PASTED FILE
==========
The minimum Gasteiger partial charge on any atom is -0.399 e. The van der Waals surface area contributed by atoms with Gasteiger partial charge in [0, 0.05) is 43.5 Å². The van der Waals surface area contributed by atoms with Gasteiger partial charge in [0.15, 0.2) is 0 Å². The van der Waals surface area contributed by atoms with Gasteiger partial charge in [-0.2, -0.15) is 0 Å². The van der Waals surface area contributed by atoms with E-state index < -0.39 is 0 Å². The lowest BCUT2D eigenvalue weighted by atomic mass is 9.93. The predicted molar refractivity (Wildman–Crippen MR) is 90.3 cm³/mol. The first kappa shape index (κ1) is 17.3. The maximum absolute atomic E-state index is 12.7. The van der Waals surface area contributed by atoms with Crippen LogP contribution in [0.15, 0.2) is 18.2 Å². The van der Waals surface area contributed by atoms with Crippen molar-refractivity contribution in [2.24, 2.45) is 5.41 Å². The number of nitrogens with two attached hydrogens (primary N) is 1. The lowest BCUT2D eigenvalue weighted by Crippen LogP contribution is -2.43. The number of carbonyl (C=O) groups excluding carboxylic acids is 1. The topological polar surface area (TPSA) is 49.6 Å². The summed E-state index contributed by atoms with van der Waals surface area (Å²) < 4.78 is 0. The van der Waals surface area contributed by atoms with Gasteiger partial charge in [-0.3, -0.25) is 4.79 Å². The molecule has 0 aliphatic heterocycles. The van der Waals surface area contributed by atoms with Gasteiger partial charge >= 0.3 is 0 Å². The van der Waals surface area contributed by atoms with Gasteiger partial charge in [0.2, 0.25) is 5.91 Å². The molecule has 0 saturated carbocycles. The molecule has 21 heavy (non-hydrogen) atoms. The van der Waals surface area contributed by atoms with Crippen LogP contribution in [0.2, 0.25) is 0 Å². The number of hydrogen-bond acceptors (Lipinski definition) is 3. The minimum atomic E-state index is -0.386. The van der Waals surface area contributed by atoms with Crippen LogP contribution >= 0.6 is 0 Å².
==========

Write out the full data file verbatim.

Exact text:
The minimum Gasteiger partial charge on any atom is -0.399 e. The van der Waals surface area contributed by atoms with Gasteiger partial charge in [0, 0.05) is 43.5 Å². The van der Waals surface area contributed by atoms with Gasteiger partial charge in [0.15, 0.2) is 0 Å². The van der Waals surface area contributed by atoms with Gasteiger partial charge in [-0.2, -0.15) is 0 Å². The van der Waals surface area contributed by atoms with E-state index < -0.39 is 0 Å². The lowest BCUT2D eigenvalue weighted by atomic mass is 9.93. The predicted molar refractivity (Wildman–Crippen MR) is 90.3 cm³/mol. The first kappa shape index (κ1) is 17.3. The maximum absolute atomic E-state index is 12.7. The van der Waals surface area contributed by atoms with Crippen LogP contribution in [0.15, 0.2) is 18.2 Å². The van der Waals surface area contributed by atoms with Crippen molar-refractivity contribution in [2.24, 2.45) is 5.41 Å². The number of nitrogens with two attached hydrogens (primary N) is 1. The lowest BCUT2D eigenvalue weighted by Crippen LogP contribution is -2.43. The number of carbonyl (C=O) groups excluding carboxylic acids is 1. The topological polar surface area (TPSA) is 49.6 Å². The summed E-state index contributed by atoms with van der Waals surface area (Å²) < 4.78 is 0. The van der Waals surface area contributed by atoms with Gasteiger partial charge in [-0.3, -0.25) is 4.79 Å². The molecule has 0 aliphatic heterocycles. The van der Waals surface area contributed by atoms with Gasteiger partial charge >= 0.3 is 0 Å². The van der Waals surface area contributed by atoms with Gasteiger partial charge in [0.2, 0.25) is 5.91 Å². The molecule has 0 saturated carbocycles. The molecule has 21 heavy (non-hydrogen) atoms. The van der Waals surface area contributed by atoms with Crippen LogP contribution in [0.2, 0.25) is 0 Å². The number of hydrogen-bond acceptors (Lipinski definition) is 3. The minimum atomic E-state index is -0.386. The van der Waals surface area contributed by atoms with Crippen LogP contribution >= 0.6 is 0 Å².